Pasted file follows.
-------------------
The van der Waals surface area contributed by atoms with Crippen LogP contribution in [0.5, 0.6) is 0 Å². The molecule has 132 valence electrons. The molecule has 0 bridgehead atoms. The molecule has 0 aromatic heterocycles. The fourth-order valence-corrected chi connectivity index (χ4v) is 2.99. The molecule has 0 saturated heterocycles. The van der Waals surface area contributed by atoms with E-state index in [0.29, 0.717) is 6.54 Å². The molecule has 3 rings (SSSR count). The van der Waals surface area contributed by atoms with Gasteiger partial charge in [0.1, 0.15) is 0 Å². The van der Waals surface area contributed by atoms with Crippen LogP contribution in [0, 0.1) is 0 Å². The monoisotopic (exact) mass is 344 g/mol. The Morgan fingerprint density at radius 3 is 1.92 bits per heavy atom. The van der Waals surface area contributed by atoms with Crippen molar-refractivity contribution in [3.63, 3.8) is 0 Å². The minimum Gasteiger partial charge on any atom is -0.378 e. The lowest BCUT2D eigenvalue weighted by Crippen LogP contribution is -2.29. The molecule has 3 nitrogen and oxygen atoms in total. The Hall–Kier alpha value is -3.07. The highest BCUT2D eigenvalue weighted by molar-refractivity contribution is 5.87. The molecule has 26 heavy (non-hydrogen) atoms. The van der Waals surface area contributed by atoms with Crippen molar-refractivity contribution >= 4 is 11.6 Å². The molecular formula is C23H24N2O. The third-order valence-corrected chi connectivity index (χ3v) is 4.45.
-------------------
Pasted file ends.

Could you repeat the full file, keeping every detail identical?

The van der Waals surface area contributed by atoms with Crippen LogP contribution in [0.5, 0.6) is 0 Å². The molecule has 132 valence electrons. The molecule has 0 bridgehead atoms. The molecule has 0 aromatic heterocycles. The fourth-order valence-corrected chi connectivity index (χ4v) is 2.99. The molecule has 0 saturated heterocycles. The van der Waals surface area contributed by atoms with E-state index in [0.29, 0.717) is 6.54 Å². The molecule has 3 rings (SSSR count). The van der Waals surface area contributed by atoms with Gasteiger partial charge in [0.1, 0.15) is 0 Å². The van der Waals surface area contributed by atoms with Crippen LogP contribution in [0, 0.1) is 0 Å². The monoisotopic (exact) mass is 344 g/mol. The Morgan fingerprint density at radius 3 is 1.92 bits per heavy atom. The van der Waals surface area contributed by atoms with Crippen molar-refractivity contribution in [3.63, 3.8) is 0 Å². The minimum Gasteiger partial charge on any atom is -0.378 e. The lowest BCUT2D eigenvalue weighted by Crippen LogP contribution is -2.29. The molecule has 3 nitrogen and oxygen atoms in total. The Hall–Kier alpha value is -3.07. The highest BCUT2D eigenvalue weighted by molar-refractivity contribution is 5.87. The molecule has 26 heavy (non-hydrogen) atoms. The van der Waals surface area contributed by atoms with Crippen molar-refractivity contribution >= 4 is 11.6 Å². The molecular formula is C23H24N2O. The third-order valence-corrected chi connectivity index (χ3v) is 4.45.